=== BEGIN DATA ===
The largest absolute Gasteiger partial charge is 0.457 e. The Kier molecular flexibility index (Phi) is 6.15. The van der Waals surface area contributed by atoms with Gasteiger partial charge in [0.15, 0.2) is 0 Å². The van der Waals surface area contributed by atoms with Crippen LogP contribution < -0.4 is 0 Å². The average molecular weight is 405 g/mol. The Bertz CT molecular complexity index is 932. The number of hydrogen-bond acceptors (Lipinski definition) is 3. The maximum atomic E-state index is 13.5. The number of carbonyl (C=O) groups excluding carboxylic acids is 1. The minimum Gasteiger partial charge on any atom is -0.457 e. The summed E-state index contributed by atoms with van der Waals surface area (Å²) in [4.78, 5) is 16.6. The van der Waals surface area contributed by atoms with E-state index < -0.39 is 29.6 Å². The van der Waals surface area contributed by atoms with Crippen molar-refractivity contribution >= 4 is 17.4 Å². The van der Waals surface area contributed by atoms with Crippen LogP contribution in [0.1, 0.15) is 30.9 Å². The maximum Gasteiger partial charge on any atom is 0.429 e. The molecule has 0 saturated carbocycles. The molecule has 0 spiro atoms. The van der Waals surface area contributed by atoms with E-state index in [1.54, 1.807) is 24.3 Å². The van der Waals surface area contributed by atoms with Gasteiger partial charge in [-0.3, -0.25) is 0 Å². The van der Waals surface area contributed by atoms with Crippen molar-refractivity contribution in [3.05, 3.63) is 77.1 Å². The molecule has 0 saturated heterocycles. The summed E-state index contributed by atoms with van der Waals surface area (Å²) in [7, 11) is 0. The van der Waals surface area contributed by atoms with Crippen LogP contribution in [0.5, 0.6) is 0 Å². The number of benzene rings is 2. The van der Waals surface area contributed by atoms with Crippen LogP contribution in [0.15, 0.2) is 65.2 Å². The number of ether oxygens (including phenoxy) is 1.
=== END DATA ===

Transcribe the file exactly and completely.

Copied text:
The largest absolute Gasteiger partial charge is 0.457 e. The Kier molecular flexibility index (Phi) is 6.15. The van der Waals surface area contributed by atoms with Gasteiger partial charge in [0.15, 0.2) is 0 Å². The van der Waals surface area contributed by atoms with Crippen LogP contribution < -0.4 is 0 Å². The average molecular weight is 405 g/mol. The Bertz CT molecular complexity index is 932. The number of hydrogen-bond acceptors (Lipinski definition) is 3. The maximum atomic E-state index is 13.5. The number of carbonyl (C=O) groups excluding carboxylic acids is 1. The minimum Gasteiger partial charge on any atom is -0.457 e. The summed E-state index contributed by atoms with van der Waals surface area (Å²) in [4.78, 5) is 16.6. The van der Waals surface area contributed by atoms with E-state index < -0.39 is 29.6 Å². The van der Waals surface area contributed by atoms with Crippen molar-refractivity contribution >= 4 is 17.4 Å². The van der Waals surface area contributed by atoms with Crippen LogP contribution in [0.1, 0.15) is 30.9 Å². The maximum Gasteiger partial charge on any atom is 0.429 e. The molecule has 0 saturated carbocycles. The molecule has 0 spiro atoms. The van der Waals surface area contributed by atoms with E-state index in [1.54, 1.807) is 24.3 Å². The van der Waals surface area contributed by atoms with Gasteiger partial charge in [-0.3, -0.25) is 0 Å². The van der Waals surface area contributed by atoms with Crippen molar-refractivity contribution in [3.05, 3.63) is 77.1 Å². The molecule has 0 saturated heterocycles. The summed E-state index contributed by atoms with van der Waals surface area (Å²) in [7, 11) is 0. The van der Waals surface area contributed by atoms with Crippen LogP contribution in [0.5, 0.6) is 0 Å². The number of benzene rings is 2. The van der Waals surface area contributed by atoms with Crippen LogP contribution in [0.15, 0.2) is 65.2 Å². The number of ether oxygens (including phenoxy) is 1.